Growing Roots (A Series): Part III

“Where do you feel that in your body?”

animal-autumn-cute-21259.jpgIt’s a simple question but one that tends to leave people perplexed for a minute or two. The head tilts, the brow furrows. This question was first introduced to me by my own coach; I then learned more about it, and about the criticality of body awareness to my own sense of being rooted in this life.

I’m afraid. I’m angry. I’m lonely.

Where do you feel that in your body?

The truth is that when we are consumed by our emotions, we are usually not paying a bit of attention to the body. In that state we are all about the mind and the story about how we are feeling, what caused us to feel that way, our chances for feeling differently, and what we can/should or can’t/shouldn’t do about it.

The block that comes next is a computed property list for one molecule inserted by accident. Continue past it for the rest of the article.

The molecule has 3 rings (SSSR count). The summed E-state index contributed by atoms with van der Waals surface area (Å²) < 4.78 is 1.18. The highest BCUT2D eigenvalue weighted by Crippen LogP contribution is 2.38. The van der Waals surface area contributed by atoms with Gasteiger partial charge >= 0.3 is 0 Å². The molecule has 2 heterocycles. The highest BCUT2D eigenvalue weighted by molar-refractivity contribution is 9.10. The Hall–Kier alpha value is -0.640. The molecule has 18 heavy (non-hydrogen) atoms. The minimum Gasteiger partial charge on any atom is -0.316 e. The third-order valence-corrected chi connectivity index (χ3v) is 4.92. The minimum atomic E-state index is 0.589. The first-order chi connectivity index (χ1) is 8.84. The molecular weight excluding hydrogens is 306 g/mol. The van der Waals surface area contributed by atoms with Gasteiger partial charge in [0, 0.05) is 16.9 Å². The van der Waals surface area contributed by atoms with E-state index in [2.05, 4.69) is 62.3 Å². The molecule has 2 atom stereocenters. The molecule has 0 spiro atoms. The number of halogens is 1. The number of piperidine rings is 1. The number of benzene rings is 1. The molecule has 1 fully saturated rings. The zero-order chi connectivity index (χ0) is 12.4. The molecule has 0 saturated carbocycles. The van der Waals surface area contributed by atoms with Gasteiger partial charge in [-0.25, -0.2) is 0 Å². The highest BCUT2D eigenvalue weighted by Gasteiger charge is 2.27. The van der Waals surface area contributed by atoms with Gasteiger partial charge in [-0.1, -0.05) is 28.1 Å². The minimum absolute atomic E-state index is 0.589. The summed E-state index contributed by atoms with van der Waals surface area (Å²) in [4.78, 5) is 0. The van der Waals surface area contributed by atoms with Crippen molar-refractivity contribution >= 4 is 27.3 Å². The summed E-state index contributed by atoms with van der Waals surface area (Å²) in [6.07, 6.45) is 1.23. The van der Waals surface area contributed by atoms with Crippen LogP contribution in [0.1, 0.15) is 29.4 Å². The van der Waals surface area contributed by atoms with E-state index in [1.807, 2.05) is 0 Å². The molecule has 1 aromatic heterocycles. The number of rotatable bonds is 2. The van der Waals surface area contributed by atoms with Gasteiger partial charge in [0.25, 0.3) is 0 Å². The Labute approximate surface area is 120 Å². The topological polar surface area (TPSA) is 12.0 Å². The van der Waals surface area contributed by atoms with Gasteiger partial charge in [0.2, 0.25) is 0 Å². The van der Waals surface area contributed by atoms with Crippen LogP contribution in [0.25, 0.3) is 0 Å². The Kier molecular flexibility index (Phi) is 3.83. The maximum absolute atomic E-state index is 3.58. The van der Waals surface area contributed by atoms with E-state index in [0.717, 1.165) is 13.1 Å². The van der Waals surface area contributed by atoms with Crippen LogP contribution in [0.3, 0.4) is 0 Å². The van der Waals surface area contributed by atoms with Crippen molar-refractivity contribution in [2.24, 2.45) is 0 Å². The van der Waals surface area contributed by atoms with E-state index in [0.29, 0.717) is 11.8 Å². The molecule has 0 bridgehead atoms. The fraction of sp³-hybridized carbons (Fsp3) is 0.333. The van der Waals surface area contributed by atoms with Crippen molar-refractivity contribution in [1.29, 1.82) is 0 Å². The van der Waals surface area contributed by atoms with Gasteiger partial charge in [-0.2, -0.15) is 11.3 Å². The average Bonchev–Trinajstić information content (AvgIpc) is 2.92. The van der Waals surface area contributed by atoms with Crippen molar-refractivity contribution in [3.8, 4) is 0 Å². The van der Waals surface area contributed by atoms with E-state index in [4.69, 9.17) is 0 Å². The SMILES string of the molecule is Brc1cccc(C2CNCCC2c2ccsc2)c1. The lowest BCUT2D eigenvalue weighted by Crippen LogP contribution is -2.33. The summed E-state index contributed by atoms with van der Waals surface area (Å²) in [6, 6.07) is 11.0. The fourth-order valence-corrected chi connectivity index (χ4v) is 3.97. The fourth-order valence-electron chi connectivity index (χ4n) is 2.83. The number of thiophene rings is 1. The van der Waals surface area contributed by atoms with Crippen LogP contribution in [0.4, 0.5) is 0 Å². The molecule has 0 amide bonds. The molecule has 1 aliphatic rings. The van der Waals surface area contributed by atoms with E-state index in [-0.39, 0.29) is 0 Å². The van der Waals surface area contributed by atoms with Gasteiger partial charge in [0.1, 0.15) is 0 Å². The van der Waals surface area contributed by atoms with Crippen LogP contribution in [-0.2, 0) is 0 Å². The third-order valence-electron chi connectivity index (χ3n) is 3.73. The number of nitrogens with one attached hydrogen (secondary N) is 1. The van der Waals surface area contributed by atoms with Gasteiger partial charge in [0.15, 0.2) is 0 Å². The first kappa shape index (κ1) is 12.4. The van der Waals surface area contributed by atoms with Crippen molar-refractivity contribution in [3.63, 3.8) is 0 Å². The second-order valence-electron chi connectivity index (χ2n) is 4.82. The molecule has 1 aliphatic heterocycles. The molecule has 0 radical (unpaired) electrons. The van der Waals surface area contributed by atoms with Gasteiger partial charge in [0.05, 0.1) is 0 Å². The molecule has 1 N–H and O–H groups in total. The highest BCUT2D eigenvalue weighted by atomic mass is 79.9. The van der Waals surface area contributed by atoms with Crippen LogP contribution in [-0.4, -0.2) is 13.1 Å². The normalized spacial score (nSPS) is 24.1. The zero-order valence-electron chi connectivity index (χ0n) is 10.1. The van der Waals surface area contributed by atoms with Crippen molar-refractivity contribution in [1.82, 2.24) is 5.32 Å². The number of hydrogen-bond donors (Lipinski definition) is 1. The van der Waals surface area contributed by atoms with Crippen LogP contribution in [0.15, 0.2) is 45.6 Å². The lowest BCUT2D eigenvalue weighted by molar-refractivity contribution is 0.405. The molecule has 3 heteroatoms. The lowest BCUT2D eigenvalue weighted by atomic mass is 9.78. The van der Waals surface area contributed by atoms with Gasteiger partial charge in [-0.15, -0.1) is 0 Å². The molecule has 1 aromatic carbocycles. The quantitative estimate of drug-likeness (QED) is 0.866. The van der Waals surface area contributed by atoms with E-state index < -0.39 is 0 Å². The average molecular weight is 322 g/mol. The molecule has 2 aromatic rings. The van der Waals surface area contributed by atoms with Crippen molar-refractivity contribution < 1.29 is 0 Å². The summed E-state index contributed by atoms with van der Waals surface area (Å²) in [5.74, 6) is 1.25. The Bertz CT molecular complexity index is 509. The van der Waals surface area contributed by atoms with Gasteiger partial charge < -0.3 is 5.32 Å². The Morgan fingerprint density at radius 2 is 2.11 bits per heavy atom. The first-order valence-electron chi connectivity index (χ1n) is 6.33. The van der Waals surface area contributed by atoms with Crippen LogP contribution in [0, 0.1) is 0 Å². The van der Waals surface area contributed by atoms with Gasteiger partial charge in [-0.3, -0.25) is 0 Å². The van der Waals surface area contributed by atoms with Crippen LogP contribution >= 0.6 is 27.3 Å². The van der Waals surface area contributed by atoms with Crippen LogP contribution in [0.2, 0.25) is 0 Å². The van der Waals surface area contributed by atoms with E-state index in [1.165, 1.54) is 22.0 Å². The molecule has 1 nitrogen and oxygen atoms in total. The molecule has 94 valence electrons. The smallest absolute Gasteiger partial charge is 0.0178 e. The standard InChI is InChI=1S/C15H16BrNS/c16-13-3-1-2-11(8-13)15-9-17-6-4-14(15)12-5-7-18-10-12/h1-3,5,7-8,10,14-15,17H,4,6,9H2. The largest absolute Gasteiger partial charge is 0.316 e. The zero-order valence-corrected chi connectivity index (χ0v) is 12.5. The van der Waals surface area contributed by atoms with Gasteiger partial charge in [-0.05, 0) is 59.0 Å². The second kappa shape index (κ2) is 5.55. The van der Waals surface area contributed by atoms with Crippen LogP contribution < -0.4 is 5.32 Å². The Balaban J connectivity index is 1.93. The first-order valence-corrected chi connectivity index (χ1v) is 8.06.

We never stop to see how we really FEEL. The body can do that for us. It gives us an expression of our emotion that is tangible, concretely experiential without the mental torment of all of the analysis that goes with upset. We can feel the vibration of the emotion in our bodies, observe and experience AND, perhaps with some practice, let it pass through without acting on it at all.

This allows us to experience how we really feel without all of the double-torture of the resistance to it and the suffering that comes with our mental stories about it. In this way we can enter into a conversation with how we feel instead of being in a screaming match with our emotions or constantly playing jailor to the things we wish to avoid.

Unfortunately one of the things many of us wish to avoid is how we feel about our bodies, so its really no wonder that we’ve distanced ourselves from them so thoroughly. I spent years moving with lightning speed from shower to bathrobe to avoid seeing my body in the giant mirror right outside the shower stall.